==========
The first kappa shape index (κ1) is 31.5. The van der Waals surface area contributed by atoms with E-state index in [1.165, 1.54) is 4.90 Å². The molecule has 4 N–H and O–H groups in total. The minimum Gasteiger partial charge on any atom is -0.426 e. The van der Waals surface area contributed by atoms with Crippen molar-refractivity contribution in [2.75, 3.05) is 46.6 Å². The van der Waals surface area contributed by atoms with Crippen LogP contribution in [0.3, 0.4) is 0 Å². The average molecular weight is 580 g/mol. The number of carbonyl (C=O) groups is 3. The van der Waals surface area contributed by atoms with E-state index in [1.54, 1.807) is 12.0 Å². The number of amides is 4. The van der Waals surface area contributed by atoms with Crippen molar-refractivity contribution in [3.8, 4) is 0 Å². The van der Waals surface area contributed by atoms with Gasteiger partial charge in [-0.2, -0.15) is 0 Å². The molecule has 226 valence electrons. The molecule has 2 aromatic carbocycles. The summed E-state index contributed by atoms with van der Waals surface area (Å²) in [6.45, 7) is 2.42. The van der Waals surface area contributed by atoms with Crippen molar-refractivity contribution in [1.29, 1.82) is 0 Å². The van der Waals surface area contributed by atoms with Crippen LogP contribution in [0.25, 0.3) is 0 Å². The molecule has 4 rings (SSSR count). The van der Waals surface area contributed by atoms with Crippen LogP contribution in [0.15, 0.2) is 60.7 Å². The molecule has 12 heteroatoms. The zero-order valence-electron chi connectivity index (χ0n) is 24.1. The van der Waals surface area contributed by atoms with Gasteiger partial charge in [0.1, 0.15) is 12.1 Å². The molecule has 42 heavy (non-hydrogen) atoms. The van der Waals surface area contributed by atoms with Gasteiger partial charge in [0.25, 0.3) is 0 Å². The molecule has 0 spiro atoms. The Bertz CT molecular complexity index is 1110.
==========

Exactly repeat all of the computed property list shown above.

The first kappa shape index (κ1) is 31.5. The van der Waals surface area contributed by atoms with E-state index in [1.165, 1.54) is 4.90 Å². The molecule has 4 N–H and O–H groups in total. The minimum Gasteiger partial charge on any atom is -0.426 e. The van der Waals surface area contributed by atoms with Crippen molar-refractivity contribution in [2.75, 3.05) is 46.6 Å². The van der Waals surface area contributed by atoms with Crippen LogP contribution in [0.3, 0.4) is 0 Å². The average molecular weight is 580 g/mol. The number of carbonyl (C=O) groups is 3. The van der Waals surface area contributed by atoms with E-state index in [1.54, 1.807) is 12.0 Å². The number of amides is 4. The van der Waals surface area contributed by atoms with Crippen molar-refractivity contribution in [3.8, 4) is 0 Å². The van der Waals surface area contributed by atoms with Gasteiger partial charge in [-0.2, -0.15) is 0 Å². The molecule has 226 valence electrons. The molecule has 2 aromatic carbocycles. The summed E-state index contributed by atoms with van der Waals surface area (Å²) in [6.45, 7) is 2.42. The van der Waals surface area contributed by atoms with Crippen molar-refractivity contribution in [1.29, 1.82) is 0 Å². The van der Waals surface area contributed by atoms with Crippen LogP contribution in [0.25, 0.3) is 0 Å². The molecule has 4 rings (SSSR count). The van der Waals surface area contributed by atoms with Crippen LogP contribution in [0.15, 0.2) is 60.7 Å². The molecule has 12 heteroatoms. The zero-order valence-electron chi connectivity index (χ0n) is 24.1. The van der Waals surface area contributed by atoms with Gasteiger partial charge in [0.1, 0.15) is 12.1 Å². The molecule has 42 heavy (non-hydrogen) atoms. The van der Waals surface area contributed by atoms with Gasteiger partial charge in [0.25, 0.3) is 0 Å². The molecule has 0 spiro atoms. The Bertz CT molecular complexity index is 1110.